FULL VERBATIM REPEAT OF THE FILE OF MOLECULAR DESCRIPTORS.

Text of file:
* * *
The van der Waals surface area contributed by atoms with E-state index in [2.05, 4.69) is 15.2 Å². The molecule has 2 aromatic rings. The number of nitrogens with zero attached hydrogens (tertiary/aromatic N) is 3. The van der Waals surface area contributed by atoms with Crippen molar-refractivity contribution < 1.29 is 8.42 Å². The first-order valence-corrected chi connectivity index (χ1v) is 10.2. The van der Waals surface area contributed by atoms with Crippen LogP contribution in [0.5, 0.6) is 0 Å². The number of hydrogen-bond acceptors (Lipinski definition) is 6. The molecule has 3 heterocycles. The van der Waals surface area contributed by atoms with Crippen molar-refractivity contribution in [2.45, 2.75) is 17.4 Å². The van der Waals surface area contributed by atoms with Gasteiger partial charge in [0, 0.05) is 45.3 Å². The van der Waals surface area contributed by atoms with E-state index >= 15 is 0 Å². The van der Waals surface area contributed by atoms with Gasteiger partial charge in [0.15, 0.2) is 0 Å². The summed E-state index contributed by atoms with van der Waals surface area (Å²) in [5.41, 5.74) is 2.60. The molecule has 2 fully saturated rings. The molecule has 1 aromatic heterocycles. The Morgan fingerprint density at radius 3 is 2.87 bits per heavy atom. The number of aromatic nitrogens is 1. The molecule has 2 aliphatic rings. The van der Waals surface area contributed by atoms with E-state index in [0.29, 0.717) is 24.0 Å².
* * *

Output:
The van der Waals surface area contributed by atoms with E-state index in [2.05, 4.69) is 15.2 Å². The molecule has 2 aromatic rings. The number of nitrogens with zero attached hydrogens (tertiary/aromatic N) is 3. The van der Waals surface area contributed by atoms with Crippen molar-refractivity contribution < 1.29 is 8.42 Å². The first-order valence-corrected chi connectivity index (χ1v) is 10.2. The van der Waals surface area contributed by atoms with Crippen LogP contribution in [0.5, 0.6) is 0 Å². The number of hydrogen-bond acceptors (Lipinski definition) is 6. The molecule has 3 heterocycles. The van der Waals surface area contributed by atoms with Crippen molar-refractivity contribution in [2.45, 2.75) is 17.4 Å². The van der Waals surface area contributed by atoms with Gasteiger partial charge in [0, 0.05) is 45.3 Å². The van der Waals surface area contributed by atoms with E-state index >= 15 is 0 Å². The van der Waals surface area contributed by atoms with Gasteiger partial charge in [0.15, 0.2) is 0 Å². The summed E-state index contributed by atoms with van der Waals surface area (Å²) in [5.41, 5.74) is 2.60. The molecule has 2 fully saturated rings. The molecule has 1 aromatic heterocycles. The Morgan fingerprint density at radius 3 is 2.87 bits per heavy atom. The number of aromatic nitrogens is 1. The molecule has 2 aliphatic rings. The van der Waals surface area contributed by atoms with E-state index in [0.29, 0.717) is 24.0 Å².